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Granny Gets the Point (1971)


Warning: screenonline full synopses contain 'spoilers' which give away key plot points. Don't read on if you don't want to know the ending!

Over Sunday lunch, the Collins family, who reside on the 13th floor of a London tower block, discuss the forthcoming conversion to decimal currency. The male members of the family are confident about the change but the mother, daughter and granny are apprehensive. Granny Collins is particularly anxious about the new system and wakes up screaming from her Sunday afternoon nap during a surreal nightmare in which decimal points are fired at her from all sides. The fashion-conscious teenage daughter, Sandra, is less concerned and busies herself trying on a series of fashionable wigs.

At school Peter Collins' maths teacher explains the how the decimal system works and urges the students to pass on their knowledge to their elders who might find it more difficult to make the change.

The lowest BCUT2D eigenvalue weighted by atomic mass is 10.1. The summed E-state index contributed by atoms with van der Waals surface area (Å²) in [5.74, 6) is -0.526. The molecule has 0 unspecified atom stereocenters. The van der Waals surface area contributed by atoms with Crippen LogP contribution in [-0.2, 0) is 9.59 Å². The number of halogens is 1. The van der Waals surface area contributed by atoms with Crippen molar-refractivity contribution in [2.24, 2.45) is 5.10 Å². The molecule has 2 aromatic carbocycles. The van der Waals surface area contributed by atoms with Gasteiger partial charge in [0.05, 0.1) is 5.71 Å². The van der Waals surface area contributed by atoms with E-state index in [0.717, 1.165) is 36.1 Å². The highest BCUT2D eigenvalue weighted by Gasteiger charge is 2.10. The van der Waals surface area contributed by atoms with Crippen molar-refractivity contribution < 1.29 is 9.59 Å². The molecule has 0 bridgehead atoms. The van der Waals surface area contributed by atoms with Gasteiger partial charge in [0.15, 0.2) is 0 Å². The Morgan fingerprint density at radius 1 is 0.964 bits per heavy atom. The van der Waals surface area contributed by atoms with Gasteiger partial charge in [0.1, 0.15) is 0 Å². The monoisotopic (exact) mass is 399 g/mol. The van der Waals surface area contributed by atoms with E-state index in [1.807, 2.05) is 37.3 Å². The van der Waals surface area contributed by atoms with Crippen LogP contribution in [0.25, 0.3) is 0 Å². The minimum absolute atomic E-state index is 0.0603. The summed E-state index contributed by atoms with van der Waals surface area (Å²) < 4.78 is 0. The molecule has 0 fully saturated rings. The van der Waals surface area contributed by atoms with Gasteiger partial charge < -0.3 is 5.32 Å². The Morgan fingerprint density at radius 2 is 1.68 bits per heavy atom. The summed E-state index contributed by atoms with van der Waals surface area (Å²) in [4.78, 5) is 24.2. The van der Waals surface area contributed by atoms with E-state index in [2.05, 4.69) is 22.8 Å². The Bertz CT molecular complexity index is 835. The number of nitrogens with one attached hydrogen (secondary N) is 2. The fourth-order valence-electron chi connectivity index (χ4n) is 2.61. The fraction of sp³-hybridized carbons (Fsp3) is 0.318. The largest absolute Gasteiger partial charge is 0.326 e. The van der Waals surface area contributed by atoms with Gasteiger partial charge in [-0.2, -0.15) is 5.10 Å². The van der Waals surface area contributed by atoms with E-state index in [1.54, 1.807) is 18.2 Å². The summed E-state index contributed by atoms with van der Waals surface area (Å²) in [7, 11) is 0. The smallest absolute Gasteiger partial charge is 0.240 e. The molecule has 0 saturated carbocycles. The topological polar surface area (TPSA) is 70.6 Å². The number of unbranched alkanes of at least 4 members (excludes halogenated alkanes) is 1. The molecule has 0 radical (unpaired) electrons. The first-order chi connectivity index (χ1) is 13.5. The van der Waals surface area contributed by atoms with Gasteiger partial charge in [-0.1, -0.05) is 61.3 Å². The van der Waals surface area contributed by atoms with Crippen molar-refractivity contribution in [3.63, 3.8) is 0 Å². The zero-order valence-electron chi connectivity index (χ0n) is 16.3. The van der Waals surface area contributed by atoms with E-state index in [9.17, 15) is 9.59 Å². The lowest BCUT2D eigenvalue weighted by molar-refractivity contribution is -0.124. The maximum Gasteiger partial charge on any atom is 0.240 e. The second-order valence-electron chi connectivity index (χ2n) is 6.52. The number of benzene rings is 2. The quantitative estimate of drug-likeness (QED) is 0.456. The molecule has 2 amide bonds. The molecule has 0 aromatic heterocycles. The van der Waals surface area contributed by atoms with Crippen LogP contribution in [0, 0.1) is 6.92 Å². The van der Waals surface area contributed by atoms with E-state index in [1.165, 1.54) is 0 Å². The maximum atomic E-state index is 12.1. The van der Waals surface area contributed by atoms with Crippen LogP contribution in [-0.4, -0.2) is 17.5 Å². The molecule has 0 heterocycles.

Mrs Collins, addressing her family through the kitchen hatch, relays her concern that the new system might make it easier for shop-owners to put the prices up, but Mr Collins assures her that there are readily available decimal conversion tables which will prevent this. Granny Collins' opposition to the system is steadfast, however, and she threatens to go on a hunger strike in protest.

D-Day arrives and the Collinses are having breakfast together - everyone, that is, except Granny, who has locked herself in her bedroom. Mrs Collins wonders whether she should to go to the post office to convert her old money into new money. Her husband tells her that this is unnecessary since old money will still be in circulation.

Left alone in the flat, Granny Collins opens the door to the milkman who tries to explain the new coinage to her in simple terms, but only exacerbates her confusion. She starts to cry.

The other members of the family start using the new decimal system in their respective situations: Mrs Collins at the bakery and the grocer; Mr Collins at work in his office; Sandra Collins at the boutique and Peter at school. Sandra struggles the most and is unable to complete a decimal transaction with a customer.

Peter kindly gives his grandmother a lesson in decimalisation and, after much patience on his part, Granny Collins does finally 'get the point'. When they visit Sandra at the boutique, Granny surprises a group of confused young shoppers with her grasp of the new system.